What should a pastor's wife do if she becomes aware that her spouse is "embellishing" his sermons with half-truths or outright lies? My husband will often tell stories about himself in the pulpit that I know to be either greatly exaggerated or borrowed from some other source. I've never directly confronted him, but on the few occasions when I've gently questioned him about this, he has become extremely defensive and attempted to justify the practice. I keep hoping the Holy Spirit will convict him, but at the same time I'm worried about the impact his behavior is likely to have on our kids. I'm also aware that it's my biblical duty to honor my husband. Is this something I should just learn to live with?
Before attempting to give you an answer, we want to let you know that we understand the challenges you regularly face as pastor's wife. The position you occupy in the life of the local church can be lonely and isolating. In view of this, we can appreciate the difficulty of your unique situation, which is especially delicate and burdensome because your husband is a recognized spokesman for God. The "embellishments" you've attributed to him take on an enhanced significance in light of the fact that he is not simply a member of the church but a pastor and a spiritual leader. Any one of us might be open to the accusation of bending the truth for story-telling purposes from time to time, but preachers have special cause to exercise and demonstrate integrity in this regard.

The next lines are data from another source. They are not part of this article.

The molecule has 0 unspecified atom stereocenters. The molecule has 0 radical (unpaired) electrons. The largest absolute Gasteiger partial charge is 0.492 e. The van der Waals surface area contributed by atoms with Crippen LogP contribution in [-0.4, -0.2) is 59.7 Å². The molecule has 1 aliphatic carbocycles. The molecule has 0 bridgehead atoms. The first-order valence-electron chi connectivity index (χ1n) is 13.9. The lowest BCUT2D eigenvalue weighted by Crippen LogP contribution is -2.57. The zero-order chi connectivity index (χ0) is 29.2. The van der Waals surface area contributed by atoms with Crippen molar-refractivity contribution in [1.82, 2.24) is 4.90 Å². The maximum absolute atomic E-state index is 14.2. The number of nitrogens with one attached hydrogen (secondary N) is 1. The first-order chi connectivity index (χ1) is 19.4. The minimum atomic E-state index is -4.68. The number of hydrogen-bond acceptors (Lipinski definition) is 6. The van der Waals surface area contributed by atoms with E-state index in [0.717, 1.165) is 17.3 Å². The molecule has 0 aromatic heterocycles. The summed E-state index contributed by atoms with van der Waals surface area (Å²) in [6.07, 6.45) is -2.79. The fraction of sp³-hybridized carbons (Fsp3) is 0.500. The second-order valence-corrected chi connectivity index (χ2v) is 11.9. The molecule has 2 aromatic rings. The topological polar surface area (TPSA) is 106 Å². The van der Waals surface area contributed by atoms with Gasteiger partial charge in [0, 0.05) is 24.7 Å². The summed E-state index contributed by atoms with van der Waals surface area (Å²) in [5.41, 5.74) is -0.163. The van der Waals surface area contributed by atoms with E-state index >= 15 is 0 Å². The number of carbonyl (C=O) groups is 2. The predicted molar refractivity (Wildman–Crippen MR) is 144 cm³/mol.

Honoring your husband does not mean staying silent when there are serious issues to be addressed. To put it another way, honor and confrontation are not mutually exclusive. There is an honoring and a dishonoring way to broach a subject like this with your spouse. In the end, it's not a matter of what you do, but how you do it. That's the first thing you need to get clear in your mind.
The second is this: lying, defensiveness, egotism, and a general tendency to misrepresent the facts are serious character flaws in anyone, but they're particularly pernicious in an individual who assumes the responsibility of speaking for God. Apparently your husband has some problems with integrity. And there are other facets to the situation you've described that complicate the issue even further.
At the most basic level, your husband appears to be suffering from a deep-seated spiritual malady. Someone needs to bring this to his attention and encourage him to seek expert help. There may be any number of hidden psychological motives underlying his external behavior. Somehow he has to be brought face to face with this reality. He needs to examine himself prayerfully, acknowledge what he's doing, find out why he's doing it, and make a resolution to change course. This won't be possible as long as he's allowed to go on justifying his own actions.